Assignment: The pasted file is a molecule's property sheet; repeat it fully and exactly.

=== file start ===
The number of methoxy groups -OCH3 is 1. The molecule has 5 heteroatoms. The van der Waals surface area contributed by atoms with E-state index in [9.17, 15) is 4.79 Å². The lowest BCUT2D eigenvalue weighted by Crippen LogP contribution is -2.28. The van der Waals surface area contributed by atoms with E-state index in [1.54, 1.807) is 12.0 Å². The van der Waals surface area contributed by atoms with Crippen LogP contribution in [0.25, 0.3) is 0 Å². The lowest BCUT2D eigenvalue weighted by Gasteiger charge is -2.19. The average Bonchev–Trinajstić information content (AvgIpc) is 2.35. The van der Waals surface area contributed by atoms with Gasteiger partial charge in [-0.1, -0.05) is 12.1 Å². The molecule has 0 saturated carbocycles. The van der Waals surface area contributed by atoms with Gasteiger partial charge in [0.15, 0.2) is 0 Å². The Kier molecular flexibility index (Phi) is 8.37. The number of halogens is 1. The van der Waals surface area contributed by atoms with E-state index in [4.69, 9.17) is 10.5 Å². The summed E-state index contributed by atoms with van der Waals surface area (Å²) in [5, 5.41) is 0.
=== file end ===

The number of methoxy groups -OCH3 is 1. The molecule has 5 heteroatoms. The van der Waals surface area contributed by atoms with E-state index in [9.17, 15) is 4.79 Å². The lowest BCUT2D eigenvalue weighted by Crippen LogP contribution is -2.28. The van der Waals surface area contributed by atoms with E-state index in [1.54, 1.807) is 12.0 Å². The van der Waals surface area contributed by atoms with Crippen LogP contribution in [0.25, 0.3) is 0 Å². The lowest BCUT2D eigenvalue weighted by Gasteiger charge is -2.19. The average Bonchev–Trinajstić information content (AvgIpc) is 2.35. The van der Waals surface area contributed by atoms with Gasteiger partial charge in [-0.1, -0.05) is 12.1 Å². The molecule has 0 saturated carbocycles. The van der Waals surface area contributed by atoms with Gasteiger partial charge in [0.15, 0.2) is 0 Å². The Kier molecular flexibility index (Phi) is 8.37. The number of halogens is 1. The van der Waals surface area contributed by atoms with E-state index in [4.69, 9.17) is 10.5 Å². The summed E-state index contributed by atoms with van der Waals surface area (Å²) in [5, 5.41) is 0.